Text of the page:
Marketing data can help you answer questions concretely by drawing on real customer behaviours and interactions. The insights are useful for planning campaigns, predicting future behaviours, and finding out whether your activities are helping you reach your KPIs.

You’ll recall that a KPI, or Key Performance Indicator, is a measurement used to gauge how successful a business is in its effort to reach a business or marketing goal.

Your KPIs could be certain metrics, like ROAS. But if you find that you aren’t reaching your goals, you might need to prioritize different KPIs instead. To know if you’re meeting your KPIs, you’ll need to collect and interpret the relevant data.

The process of monitoring and evaluating data to gain actionable insights is called data analytics. It’s one of the most important skill sets you can develop for a career in digital marketing or e-commerce. That doesn’t mean you need to be a statistics expert to work in these fields. What it does mean is that most entry-level roles you’ll encounter involve working with data in some way.

Let’s go over a few of the main data analytics responsibilities you might have. Pulling, reporting, and analyzing data. Data pulling is the process of collecting data from analytics tools and putting it into a spreadsheet or database, making it easy to access and work with.

For example, you might have campaigns with similar goals running on different platforms like Facebook, Bing, and Google. To make it easier to compare and analyze your data, you’ll need to bring it all together.

One way to do that is by pulling the data from each source and organizing it into a spreadsheet. Data reporting, also called performance reporting, involves organizing and summarizing data to track performance across marketing and sales efforts. This process makes it easier to identify trends and spot unexpected results more quickly.

For example, if you’ve pulled data from multiple sources, reporting makes it easier to tell if one has a higher ROAS than another. Quality reporting provides a clear picture of the raw numbers. It should help you shape questions that can be answered through analysis.

Data analysis is the process of examining data to conclude, make predictions, and drive informed decision-making. If reporting is the what, then the analysis is the why. It helps you develop insights that explain the reported results and make suggestions for the next steps, like shifting your budget or prioritizing different KPIs.

You’ll learn lots more about working with the data later in this series. But I hope you feel like you’ve got a better understanding of what data is and why it’s so important for marketing and sales success. Now, let’s a recap. The data produced by performance marketing is an incredibly valuable resource for understanding how well your strategy is meeting its goals.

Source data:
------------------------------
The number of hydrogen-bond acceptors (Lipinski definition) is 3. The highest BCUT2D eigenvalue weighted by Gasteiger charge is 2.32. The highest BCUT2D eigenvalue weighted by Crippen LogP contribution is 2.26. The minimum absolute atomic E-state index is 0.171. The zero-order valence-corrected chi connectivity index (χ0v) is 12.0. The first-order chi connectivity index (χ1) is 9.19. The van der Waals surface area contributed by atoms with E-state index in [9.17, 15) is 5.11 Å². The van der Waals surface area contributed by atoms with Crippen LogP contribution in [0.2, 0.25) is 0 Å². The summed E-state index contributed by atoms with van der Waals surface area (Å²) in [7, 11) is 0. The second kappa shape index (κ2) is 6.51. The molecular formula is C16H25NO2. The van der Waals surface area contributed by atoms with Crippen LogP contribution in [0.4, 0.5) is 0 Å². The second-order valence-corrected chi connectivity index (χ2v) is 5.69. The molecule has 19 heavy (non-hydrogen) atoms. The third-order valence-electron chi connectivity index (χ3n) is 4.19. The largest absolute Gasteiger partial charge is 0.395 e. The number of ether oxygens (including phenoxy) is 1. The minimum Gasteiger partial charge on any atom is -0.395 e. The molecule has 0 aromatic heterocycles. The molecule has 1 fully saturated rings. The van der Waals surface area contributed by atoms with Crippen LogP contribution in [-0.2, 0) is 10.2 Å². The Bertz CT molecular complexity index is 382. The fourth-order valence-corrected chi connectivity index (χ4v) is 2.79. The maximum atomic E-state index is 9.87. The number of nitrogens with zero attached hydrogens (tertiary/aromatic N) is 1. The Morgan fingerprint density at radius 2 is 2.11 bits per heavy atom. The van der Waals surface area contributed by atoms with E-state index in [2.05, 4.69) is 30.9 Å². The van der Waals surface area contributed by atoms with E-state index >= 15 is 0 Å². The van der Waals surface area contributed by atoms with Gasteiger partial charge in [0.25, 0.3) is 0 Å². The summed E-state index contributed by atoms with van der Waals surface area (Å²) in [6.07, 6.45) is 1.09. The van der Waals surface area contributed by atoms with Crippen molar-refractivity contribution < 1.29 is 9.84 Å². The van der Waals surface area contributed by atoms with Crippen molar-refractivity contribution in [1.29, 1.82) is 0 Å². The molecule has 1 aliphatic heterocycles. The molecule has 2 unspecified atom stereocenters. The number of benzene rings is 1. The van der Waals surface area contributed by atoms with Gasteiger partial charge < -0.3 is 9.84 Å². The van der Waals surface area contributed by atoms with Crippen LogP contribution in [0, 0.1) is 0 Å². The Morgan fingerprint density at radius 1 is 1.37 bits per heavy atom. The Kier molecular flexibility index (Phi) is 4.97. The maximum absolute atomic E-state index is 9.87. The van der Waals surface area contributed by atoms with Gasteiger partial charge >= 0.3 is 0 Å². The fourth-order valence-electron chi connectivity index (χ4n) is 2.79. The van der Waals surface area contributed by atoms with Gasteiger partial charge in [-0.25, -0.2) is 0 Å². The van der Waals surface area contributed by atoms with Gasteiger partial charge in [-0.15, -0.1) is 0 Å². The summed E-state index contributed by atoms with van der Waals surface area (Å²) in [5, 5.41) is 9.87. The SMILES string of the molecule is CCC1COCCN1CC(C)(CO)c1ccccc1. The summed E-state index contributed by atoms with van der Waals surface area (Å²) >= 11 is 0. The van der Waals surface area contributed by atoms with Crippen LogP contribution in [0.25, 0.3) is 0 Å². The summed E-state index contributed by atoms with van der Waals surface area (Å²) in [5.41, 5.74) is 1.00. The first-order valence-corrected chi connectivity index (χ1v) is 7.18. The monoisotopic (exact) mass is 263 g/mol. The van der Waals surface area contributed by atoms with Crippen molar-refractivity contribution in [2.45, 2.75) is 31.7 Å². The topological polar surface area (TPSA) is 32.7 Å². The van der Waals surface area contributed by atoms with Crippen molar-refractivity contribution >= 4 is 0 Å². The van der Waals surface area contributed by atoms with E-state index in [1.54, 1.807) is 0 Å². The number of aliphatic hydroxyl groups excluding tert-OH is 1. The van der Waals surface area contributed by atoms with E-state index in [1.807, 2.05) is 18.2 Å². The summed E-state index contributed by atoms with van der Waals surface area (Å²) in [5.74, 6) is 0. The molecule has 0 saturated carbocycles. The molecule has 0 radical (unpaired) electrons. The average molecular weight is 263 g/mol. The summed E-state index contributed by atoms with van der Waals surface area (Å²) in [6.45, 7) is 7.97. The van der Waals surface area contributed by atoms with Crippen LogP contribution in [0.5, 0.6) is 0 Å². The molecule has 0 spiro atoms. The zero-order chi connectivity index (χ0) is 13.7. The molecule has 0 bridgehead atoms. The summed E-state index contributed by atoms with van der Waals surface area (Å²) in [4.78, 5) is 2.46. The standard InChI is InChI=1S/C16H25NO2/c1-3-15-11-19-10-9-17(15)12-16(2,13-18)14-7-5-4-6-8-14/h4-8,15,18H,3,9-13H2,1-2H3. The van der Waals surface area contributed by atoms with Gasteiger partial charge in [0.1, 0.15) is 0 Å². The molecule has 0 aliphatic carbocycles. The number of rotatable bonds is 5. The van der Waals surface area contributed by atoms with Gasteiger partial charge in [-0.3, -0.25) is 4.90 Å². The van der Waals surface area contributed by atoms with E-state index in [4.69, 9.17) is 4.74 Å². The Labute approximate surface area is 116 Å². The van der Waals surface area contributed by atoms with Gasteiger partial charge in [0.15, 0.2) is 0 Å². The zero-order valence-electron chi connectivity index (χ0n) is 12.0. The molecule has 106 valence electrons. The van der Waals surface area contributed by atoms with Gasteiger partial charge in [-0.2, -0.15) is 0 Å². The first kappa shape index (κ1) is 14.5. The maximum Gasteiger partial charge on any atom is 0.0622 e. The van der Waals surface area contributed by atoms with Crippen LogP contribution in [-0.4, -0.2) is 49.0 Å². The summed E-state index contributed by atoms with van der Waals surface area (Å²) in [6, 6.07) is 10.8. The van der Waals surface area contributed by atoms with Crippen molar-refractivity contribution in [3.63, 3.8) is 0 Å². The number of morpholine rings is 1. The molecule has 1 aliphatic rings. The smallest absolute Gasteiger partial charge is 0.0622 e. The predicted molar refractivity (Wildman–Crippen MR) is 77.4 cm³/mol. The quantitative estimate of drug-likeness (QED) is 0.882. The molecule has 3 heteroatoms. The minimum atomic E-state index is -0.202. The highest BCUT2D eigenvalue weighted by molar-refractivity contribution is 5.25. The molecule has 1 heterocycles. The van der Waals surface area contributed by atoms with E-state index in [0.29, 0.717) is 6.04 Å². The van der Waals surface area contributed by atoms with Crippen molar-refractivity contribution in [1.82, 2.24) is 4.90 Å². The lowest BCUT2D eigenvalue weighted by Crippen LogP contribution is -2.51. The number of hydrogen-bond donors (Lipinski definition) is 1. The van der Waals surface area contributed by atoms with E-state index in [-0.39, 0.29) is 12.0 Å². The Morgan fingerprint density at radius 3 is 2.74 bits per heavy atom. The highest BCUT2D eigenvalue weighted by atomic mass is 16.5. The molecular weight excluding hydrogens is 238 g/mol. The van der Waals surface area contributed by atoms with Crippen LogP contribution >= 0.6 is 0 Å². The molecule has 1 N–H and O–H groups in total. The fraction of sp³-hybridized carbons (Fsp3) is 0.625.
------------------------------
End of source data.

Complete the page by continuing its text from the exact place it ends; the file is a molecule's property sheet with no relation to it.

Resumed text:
In an entry-level role, you may find yourself pulling, reporting or analyzing performance data. Through data analytics, you can find out if you’re meeting your goals, anticipate customer behaviour, and make plans for the future. Coming up, we’ll get into some ways to interpret data and present it to others.

Data ethics

In a previous article, you learned that performance marketing requires a lot of data. Data can contain information about user interests and behaviours and even individual customer purchases. This reading introduces you to data ethics. Knowing how to work with user data responsibly and legally is critical to the integrity of your organization, role, and projects.

Data ethics

Data ethics is the study and evaluation of moral challenges related to data collection and analysis. When it comes to data, businesses apply ethical practices so they can:

  • Follow regulations
  • Demonstrate trustworthiness in protecting customer data
  • Ensure the use of customer data is fair and without bias
  • Follow regulations

Many countries have laws regarding the generation, recording, curating, processing, sharing, and use of personally identifiable data. Personally identifiable data (PII) is information that can be used to directly identify, contact, or locate an individual. Make sure you are aware of your organization’s data security and privacy protocols. Data privacy refers to the proper handling of data. How you collect, process, analyze, share, archive, and delete data should be by the data privacy laws of the countries where your customers reside.

Protect customer data

One important way to protect customer data is data anonymization. Data anonymization refers to one or more techniques to mask or remove personal information from data to protect the identities of people. Data anonymization is often performed on data coming from multiple sources. After the data has been anonymized, it can be more widely and freely shared in an organization. Types of data often anonymized are names, telephone numbers, email addresses, photographs, account numbers, and purchase transactions.

Use data fairly and without bias

Another ethical data practice is making sure that the data you collect and use is for legitimate business purposes. Fair and reasonable use of data also means that you don’t use the data in a biased manner. Data bias is a type of human error that skews results in a certain direction. Note that data bias isn’t the same as selecting data from a target audience.

For example, let’s say you want to review historical data from customers between the ages of 21 and 45. That’s not data bias. What would be considered data bias is if you exclude the data from customers who returned products because you don’t consider them loyal to your brand. However, even when including all available data, you’re not always free of bias. This is possible if historical data was from an audience that wasn’t representative of all potential customers. If you create future ad campaigns based on previous customer behaviours, you could unknowingly perpetuate a bias.

Pro tip: To minimize the risk of data bias, ask for a peer review of critical data that you intend to use so you can incorporate different perspectives right away.

Key takeaway

Data ethics is important because it promotes the responsible use of customer data. Always be careful to follow the data privacy laws in your country and the countries where your customers live, protect customer data, and avoid data bias.